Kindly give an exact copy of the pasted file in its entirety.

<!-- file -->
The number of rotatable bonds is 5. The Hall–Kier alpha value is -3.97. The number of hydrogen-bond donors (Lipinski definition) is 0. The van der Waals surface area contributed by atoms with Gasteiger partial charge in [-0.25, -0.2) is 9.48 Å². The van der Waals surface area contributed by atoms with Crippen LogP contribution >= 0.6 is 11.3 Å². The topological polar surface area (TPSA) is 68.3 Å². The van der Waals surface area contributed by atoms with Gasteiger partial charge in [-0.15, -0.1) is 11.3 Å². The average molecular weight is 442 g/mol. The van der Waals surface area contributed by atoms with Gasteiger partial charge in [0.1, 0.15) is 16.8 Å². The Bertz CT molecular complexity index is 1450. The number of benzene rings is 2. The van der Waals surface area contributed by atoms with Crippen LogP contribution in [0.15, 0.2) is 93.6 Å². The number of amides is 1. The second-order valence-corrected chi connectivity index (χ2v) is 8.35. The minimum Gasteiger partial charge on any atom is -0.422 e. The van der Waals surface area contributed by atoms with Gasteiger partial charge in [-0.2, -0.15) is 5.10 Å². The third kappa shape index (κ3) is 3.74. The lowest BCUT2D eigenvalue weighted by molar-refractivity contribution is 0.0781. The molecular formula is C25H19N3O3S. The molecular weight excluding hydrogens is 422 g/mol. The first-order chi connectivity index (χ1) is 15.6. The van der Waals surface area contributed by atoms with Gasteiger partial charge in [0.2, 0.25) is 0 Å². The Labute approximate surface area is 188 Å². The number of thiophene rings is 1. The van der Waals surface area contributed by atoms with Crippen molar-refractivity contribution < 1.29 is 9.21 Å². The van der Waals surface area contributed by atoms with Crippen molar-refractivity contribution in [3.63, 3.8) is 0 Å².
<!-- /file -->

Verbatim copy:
The number of rotatable bonds is 5. The Hall–Kier alpha value is -3.97. The number of hydrogen-bond donors (Lipinski definition) is 0. The van der Waals surface area contributed by atoms with Gasteiger partial charge in [-0.25, -0.2) is 9.48 Å². The van der Waals surface area contributed by atoms with Crippen LogP contribution >= 0.6 is 11.3 Å². The topological polar surface area (TPSA) is 68.3 Å². The van der Waals surface area contributed by atoms with Gasteiger partial charge in [-0.15, -0.1) is 11.3 Å². The average molecular weight is 442 g/mol. The van der Waals surface area contributed by atoms with Gasteiger partial charge in [0.1, 0.15) is 16.8 Å². The Bertz CT molecular complexity index is 1450. The number of benzene rings is 2. The van der Waals surface area contributed by atoms with Crippen LogP contribution in [0.15, 0.2) is 93.6 Å². The number of amides is 1. The second-order valence-corrected chi connectivity index (χ2v) is 8.35. The minimum Gasteiger partial charge on any atom is -0.422 e. The van der Waals surface area contributed by atoms with Gasteiger partial charge in [-0.2, -0.15) is 5.10 Å². The third kappa shape index (κ3) is 3.74. The lowest BCUT2D eigenvalue weighted by molar-refractivity contribution is 0.0781. The molecular formula is C25H19N3O3S. The molecular weight excluding hydrogens is 422 g/mol. The first-order chi connectivity index (χ1) is 15.6. The van der Waals surface area contributed by atoms with Gasteiger partial charge in [0.2, 0.25) is 0 Å². The Labute approximate surface area is 188 Å². The number of thiophene rings is 1. The van der Waals surface area contributed by atoms with Crippen molar-refractivity contribution < 1.29 is 9.21 Å². The van der Waals surface area contributed by atoms with Crippen molar-refractivity contribution in [3.63, 3.8) is 0 Å².